Sunday, February 13, 2011

Piece of Advice #87: Ditch the TV

And its corollary, Piece of Advice #87b: Don't let your kids watch TV

Television has become so ghastly, so utterly depraved in so many different ways, it's surprising we are not hearing a regular denouncement of it from the collective pulpit and other organizations which promote decency.

When I was a kid the rule in our house was you had to read an hour for every hour of TV - which automatically cuts the number of potential hours watching TV in half and, really, even further because even a voracious reader is only going to bank so many hours for, say, Saturday morning. Also, there were only five channels, two of which were the same network and one of which was PBS, and the VCR didn't make its appearance until I was in high school. As a result I never developed much of a TV habit.

We had cable when we were first married because my husband liked the political/economic analysis channels, but we cancelled it because he found watching on a regular basis provoked a lot of anger and anxiety. I hardly ever watched because I'd flip through the channels and find nothing I was remotely interested in. I was much more entertained reading.

There are four main benefits from not watching TV:

  1. You are spared the advertising and thus the pressure to constantly want and buy things that are utterly unnecessary for happiness.  No doubt I've saved countless dollars just from ignorance.  From a parent's perspective, my kid also is unaware of how much stuff I'm not buying him and more or less happy with what he's got.  I notice this benefit when I give him soup, a roll, and a cup of tea after school for a snack and he gobbles it up, smacks his lips, and asks for more.  He does not demand Dora the Explorer fruit roll ups or what have you.  He did ask for a Batman lunchbox this fall when he saw one in Meijer, but - well, let's face it, who wouldn't want one of those?  Batman is cool.
  2. You are spared the constant barrage on your traditional morals and values.  The funny, cool people on television are very frequently cruel, spiteful, stupid, promiscuous, and selfish, and every cutting edge show pushes a sexual agenda contrary to real Christian or Jewish beliefs.  The writers of these shows know that if they can make their characters sympathetic, the viewer will cut them a break when they do something immoral because they like them.  Every episode watched then is an assault on any solid moral standards as we struggle to pass judgment on the actions of "people" we like.  Can anyone doubt this has an effect in real life situations?  The most dangerous type of person to a collective moral standard is a "nice" person who behaves immorally because we don't like to condemn the behavior of nice people.  But if it is immoral, we really have to.  Excising TV from your life will at least eliminate this dilemma from one area of your life.  As a parent, if you do not let your child watch TV, you have a far greater ability to shape what they believe without unwanted intrusion.  You will not be inviting immoral people into your house, and you will not have to answer so many difficult questions until your child is at least old enough to understand nuance.  Essentially, you can guide them according to your own beliefs until their moral compass has been fully created.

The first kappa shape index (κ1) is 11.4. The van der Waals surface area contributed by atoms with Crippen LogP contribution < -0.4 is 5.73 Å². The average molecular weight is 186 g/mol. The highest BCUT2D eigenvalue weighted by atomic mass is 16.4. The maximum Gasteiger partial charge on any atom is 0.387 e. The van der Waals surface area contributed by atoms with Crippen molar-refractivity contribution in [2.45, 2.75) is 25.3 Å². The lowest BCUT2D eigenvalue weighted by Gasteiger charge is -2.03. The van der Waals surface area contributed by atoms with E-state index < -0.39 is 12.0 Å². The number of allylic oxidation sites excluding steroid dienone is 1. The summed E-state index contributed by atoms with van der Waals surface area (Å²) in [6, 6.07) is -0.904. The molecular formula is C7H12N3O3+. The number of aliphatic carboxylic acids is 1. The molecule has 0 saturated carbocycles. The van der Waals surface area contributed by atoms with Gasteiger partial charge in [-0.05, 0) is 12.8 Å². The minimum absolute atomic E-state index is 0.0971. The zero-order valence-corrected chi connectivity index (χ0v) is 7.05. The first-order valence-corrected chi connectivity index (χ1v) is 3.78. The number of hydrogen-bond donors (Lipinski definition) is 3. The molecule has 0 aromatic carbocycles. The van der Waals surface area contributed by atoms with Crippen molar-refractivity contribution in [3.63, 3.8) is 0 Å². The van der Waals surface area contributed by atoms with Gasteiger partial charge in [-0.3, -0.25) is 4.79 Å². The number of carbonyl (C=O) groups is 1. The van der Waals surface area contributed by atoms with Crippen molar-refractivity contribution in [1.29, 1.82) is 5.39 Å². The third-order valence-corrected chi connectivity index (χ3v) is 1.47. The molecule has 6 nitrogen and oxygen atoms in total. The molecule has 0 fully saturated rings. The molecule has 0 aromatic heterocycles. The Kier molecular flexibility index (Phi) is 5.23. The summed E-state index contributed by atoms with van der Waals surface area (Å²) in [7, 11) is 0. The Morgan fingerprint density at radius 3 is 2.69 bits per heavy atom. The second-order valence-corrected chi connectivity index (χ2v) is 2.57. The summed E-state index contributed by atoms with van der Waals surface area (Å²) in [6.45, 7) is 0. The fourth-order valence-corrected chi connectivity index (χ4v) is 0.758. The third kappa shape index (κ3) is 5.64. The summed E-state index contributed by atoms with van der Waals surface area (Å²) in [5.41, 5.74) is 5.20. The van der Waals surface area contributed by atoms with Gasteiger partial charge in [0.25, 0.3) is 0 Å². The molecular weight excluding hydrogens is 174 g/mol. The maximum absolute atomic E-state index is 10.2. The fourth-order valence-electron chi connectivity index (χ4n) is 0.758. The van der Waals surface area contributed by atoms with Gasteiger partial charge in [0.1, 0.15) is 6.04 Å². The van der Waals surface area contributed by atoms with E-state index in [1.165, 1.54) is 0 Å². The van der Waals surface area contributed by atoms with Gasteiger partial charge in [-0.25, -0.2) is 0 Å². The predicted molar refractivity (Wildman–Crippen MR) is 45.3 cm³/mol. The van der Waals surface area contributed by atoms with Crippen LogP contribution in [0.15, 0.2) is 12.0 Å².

3. You will not be tempted to enjoy the humiliation of real people or feel superior to them.  The rise of reality TV has essentially been the reappearance of the freak show, writ large.  We would be ashamed to peer at and mock people with physical deformities, but we don't hesitate when it's people with no sense, no intelligence, or no morals.  Some of the people on reality TV shows are true sociopaths or actual villains, but most of them are stupid, undisciplined, or morally malformed, often due to the kind of bad parenting we see all too often.  If we cannot help them, we can at least not elevate or celebrate them, watching happily as they inevitably crash and burn on the public stage.
  4. You will have much more time to do actual worthwhile things.
I have a television, but it is old and I do not have a converter box (and did not have an antenna before that).  All the television we watch comes either from the library or we own it.  In this way I have total control over what my son and I watch.   We do watch the occasional educational program, and he has a little library of VHS tapes I've approved for his entertainment (I have one as well).  It would have been a lot easier for me to let the TV babysit him sometimes, but I'm glad I've done it this way.  The long-term rewards far outweigh the temporary ones.  

It's been so long since we've had TV that I am frankly astounded by what they allow on TV when I see it  at other people's houses.  We are nearly to the gladiatorial games level as a society here, and it's frightening how easily we've embraced this.